South Collafirth - 1 (2nd-winter)

West Mainland (total 13)
- 5 (1 3rd-winter, 3 2nd-winters, 1 1st-winter)
Burrastow - 8 (5 adults/3rd-winters, 3 1st/2nd-winters)

Central/East Mainland (total 55)
Voe - 3 (1 adult, 2 2nd-winters)
Laxo - 3 (1 adult, 1 2nd-winter, 1 1st-winter)
Lunna - 1 (2nd-winter)
Dury Voe - 4 (2 adults, 2 2nd-winters)
Brettabister - 1 (1st-winter)
Scalloway - 6 (all 2nd-winters)
Loch of Tingwall - 1 (3rd-winter)
Lerwick - 36 in total; 35 (8 adults, 5 3rd-winters, 20 2nd-winters, 2 1st-winters) at Shetland Catch, and 1 (1st-winter) at Breiwick

South Mainland (total 15)
- 1 (adult)
Scatness - 1 (adult)
Fleck - 1 (adult)
Boddam - 1 (3rd-winter)
Clumlie - 2 (adult and 2nd-winter)
Scousburgh - 3 (2 2nd-winters, 1 1st-winter)
St Ninian's Isle - 1 (2nd-winter)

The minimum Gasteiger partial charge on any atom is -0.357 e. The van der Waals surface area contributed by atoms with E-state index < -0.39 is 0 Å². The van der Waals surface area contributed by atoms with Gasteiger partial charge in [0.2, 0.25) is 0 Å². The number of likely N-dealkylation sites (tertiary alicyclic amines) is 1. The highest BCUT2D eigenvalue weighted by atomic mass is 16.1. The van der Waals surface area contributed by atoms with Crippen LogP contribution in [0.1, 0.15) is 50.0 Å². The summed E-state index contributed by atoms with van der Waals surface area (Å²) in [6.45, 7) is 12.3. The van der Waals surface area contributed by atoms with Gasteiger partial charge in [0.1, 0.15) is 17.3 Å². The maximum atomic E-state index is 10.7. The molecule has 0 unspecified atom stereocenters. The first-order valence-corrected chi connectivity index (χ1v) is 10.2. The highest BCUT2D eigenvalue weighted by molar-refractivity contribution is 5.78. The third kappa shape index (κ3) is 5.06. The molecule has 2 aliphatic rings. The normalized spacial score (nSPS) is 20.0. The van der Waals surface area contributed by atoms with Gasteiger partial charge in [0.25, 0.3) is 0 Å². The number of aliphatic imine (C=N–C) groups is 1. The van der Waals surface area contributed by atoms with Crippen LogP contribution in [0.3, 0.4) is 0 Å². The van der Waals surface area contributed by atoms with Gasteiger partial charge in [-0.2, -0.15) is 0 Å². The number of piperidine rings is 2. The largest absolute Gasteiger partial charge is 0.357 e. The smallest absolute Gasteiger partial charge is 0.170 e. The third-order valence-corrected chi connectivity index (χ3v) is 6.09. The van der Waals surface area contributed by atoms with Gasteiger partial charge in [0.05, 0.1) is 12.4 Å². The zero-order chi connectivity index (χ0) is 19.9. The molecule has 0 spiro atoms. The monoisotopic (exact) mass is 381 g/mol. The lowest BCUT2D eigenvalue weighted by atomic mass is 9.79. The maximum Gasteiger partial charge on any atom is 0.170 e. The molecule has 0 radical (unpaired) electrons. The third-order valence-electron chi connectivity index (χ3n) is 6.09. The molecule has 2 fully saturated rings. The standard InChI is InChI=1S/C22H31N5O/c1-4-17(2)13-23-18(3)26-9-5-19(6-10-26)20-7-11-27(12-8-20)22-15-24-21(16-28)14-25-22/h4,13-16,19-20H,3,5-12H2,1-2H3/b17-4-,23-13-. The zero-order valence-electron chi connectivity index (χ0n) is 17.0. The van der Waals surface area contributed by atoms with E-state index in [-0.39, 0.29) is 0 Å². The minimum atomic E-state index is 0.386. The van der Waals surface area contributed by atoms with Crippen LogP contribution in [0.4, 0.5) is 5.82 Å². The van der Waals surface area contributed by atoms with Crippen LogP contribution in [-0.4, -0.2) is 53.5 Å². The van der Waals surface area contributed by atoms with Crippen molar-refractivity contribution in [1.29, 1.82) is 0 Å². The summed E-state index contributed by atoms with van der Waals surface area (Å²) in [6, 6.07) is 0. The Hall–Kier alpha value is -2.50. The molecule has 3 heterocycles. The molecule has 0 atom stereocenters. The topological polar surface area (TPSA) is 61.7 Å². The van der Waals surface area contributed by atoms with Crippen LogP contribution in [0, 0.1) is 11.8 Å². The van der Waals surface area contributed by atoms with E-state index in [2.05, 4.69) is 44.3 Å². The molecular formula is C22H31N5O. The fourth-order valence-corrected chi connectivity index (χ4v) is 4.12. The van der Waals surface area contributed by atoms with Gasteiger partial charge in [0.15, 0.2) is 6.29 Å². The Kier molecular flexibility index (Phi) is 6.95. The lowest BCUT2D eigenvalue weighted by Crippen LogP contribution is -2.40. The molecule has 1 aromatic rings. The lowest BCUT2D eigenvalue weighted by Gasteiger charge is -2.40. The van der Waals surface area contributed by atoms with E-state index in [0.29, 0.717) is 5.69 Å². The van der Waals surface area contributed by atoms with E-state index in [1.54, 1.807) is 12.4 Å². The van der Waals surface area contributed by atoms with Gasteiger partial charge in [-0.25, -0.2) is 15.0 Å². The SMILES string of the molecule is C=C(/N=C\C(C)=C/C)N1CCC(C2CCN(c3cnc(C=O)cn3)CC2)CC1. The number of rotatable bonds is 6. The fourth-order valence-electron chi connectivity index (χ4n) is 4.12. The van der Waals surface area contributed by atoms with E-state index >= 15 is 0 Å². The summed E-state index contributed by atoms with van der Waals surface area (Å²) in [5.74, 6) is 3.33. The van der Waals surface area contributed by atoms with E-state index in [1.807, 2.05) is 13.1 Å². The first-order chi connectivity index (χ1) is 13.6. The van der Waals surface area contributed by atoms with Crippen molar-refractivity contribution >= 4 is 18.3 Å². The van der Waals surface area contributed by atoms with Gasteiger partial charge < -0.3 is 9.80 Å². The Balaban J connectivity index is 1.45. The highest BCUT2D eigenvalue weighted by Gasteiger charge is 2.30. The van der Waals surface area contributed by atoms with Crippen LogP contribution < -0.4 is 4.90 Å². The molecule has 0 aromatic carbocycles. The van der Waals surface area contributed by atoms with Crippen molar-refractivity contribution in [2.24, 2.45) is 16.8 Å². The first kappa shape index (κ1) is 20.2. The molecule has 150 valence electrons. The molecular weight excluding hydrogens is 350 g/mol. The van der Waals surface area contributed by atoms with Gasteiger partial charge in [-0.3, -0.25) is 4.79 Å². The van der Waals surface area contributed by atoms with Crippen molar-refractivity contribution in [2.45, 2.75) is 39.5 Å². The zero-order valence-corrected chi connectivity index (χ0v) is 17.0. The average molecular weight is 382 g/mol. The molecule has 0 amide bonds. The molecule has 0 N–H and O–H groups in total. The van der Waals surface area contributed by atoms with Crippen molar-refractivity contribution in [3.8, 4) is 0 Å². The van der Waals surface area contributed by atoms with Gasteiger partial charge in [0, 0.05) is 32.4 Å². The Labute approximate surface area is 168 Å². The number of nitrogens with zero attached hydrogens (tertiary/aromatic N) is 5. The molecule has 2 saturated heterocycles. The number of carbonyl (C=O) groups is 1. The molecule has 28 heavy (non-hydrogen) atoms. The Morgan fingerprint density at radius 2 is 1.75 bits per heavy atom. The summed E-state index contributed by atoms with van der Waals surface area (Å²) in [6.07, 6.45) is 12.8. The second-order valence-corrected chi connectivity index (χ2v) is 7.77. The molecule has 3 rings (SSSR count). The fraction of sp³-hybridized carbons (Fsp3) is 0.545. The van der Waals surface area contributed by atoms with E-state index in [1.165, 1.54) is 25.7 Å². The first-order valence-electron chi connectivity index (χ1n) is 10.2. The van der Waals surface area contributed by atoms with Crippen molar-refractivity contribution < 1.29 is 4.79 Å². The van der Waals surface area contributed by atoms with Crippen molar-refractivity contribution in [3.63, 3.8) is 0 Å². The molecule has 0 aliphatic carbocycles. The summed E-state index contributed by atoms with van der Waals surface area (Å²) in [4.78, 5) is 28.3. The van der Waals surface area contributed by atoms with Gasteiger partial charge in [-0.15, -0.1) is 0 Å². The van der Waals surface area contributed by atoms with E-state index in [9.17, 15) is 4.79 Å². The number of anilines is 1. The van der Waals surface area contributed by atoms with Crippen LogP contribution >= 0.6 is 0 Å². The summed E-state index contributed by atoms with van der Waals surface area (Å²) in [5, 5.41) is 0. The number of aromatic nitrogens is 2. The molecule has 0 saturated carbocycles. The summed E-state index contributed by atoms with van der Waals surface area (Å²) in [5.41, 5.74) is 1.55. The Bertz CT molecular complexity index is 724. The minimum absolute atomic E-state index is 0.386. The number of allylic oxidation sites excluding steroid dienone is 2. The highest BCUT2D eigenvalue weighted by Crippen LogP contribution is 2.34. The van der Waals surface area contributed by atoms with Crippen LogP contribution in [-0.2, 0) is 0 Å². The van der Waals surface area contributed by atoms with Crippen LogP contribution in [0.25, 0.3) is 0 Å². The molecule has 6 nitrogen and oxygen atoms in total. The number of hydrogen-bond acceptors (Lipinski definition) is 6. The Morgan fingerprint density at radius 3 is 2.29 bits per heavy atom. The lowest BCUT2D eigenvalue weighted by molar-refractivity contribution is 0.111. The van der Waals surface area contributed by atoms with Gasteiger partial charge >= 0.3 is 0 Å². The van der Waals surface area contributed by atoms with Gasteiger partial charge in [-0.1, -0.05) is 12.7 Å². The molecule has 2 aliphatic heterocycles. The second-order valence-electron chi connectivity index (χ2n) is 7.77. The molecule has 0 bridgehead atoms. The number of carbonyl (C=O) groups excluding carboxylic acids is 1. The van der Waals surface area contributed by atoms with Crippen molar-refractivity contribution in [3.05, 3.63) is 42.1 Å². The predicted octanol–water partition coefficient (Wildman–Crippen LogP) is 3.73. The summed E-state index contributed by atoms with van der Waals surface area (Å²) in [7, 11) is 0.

Gulberwick - 1 (1st-winter)
Wester Quarff - 4 (unaged)

Fair Isle (total 8)
2 adults, 1 3rd-winter, 5 2nd-winters (one of the 2nd-winters was found dead)

Grand total: 152
We'll continue to update the totals as and when more information is received.

There was some evidence that birds had moved on over the last few days (or relocated to other sites within the islands), particularly on Unst, where there had been 33 at Belmont on January 11th (compared to 13 on the 'count day') and 13 at Skaw on January 10th (compared to 4 on 'count day'). In addition, careful scrutiny of the ages of birds in Lerwick has shown that at least 44 individuals have been present during the last week.